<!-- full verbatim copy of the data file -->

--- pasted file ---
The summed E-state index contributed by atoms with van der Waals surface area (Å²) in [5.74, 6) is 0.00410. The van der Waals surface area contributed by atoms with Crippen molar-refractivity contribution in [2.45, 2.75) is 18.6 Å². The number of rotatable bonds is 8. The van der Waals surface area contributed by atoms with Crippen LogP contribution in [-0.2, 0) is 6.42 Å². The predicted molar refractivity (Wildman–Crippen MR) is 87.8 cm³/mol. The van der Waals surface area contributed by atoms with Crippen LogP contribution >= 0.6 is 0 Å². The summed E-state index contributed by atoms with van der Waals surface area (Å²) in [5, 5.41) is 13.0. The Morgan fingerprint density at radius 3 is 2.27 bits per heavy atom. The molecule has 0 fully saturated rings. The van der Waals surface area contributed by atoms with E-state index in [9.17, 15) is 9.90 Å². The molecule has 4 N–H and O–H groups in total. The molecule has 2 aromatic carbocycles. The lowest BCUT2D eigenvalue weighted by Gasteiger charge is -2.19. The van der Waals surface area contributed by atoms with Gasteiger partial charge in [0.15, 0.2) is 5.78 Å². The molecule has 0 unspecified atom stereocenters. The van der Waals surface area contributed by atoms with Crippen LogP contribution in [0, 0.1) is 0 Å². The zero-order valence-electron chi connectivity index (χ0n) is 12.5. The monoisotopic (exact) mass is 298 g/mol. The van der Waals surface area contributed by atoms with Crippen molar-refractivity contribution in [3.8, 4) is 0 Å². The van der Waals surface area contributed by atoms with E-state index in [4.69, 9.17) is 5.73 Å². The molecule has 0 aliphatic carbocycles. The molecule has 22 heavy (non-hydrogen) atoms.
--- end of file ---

The summed E-state index contributed by atoms with van der Waals surface area (Å²) in [5.74, 6) is 0.00410. The van der Waals surface area contributed by atoms with Crippen molar-refractivity contribution in [2.45, 2.75) is 18.6 Å². The number of rotatable bonds is 8. The van der Waals surface area contributed by atoms with Crippen LogP contribution in [-0.2, 0) is 6.42 Å². The predicted molar refractivity (Wildman–Crippen MR) is 87.8 cm³/mol. The van der Waals surface area contributed by atoms with Crippen LogP contribution >= 0.6 is 0 Å². The summed E-state index contributed by atoms with van der Waals surface area (Å²) in [5, 5.41) is 13.0. The Morgan fingerprint density at radius 3 is 2.27 bits per heavy atom. The molecule has 0 fully saturated rings. The van der Waals surface area contributed by atoms with E-state index in [9.17, 15) is 9.90 Å². The molecule has 4 N–H and O–H groups in total. The molecule has 2 aromatic carbocycles. The lowest BCUT2D eigenvalue weighted by Gasteiger charge is -2.19. The van der Waals surface area contributed by atoms with Gasteiger partial charge in [0.15, 0.2) is 5.78 Å². The molecule has 0 unspecified atom stereocenters. The van der Waals surface area contributed by atoms with Crippen LogP contribution in [0, 0.1) is 0 Å². The zero-order valence-electron chi connectivity index (χ0n) is 12.5. The monoisotopic (exact) mass is 298 g/mol. The van der Waals surface area contributed by atoms with Crippen molar-refractivity contribution in [3.8, 4) is 0 Å². The van der Waals surface area contributed by atoms with E-state index in [4.69, 9.17) is 5.73 Å². The molecule has 0 aliphatic carbocycles. The molecule has 22 heavy (non-hydrogen) atoms.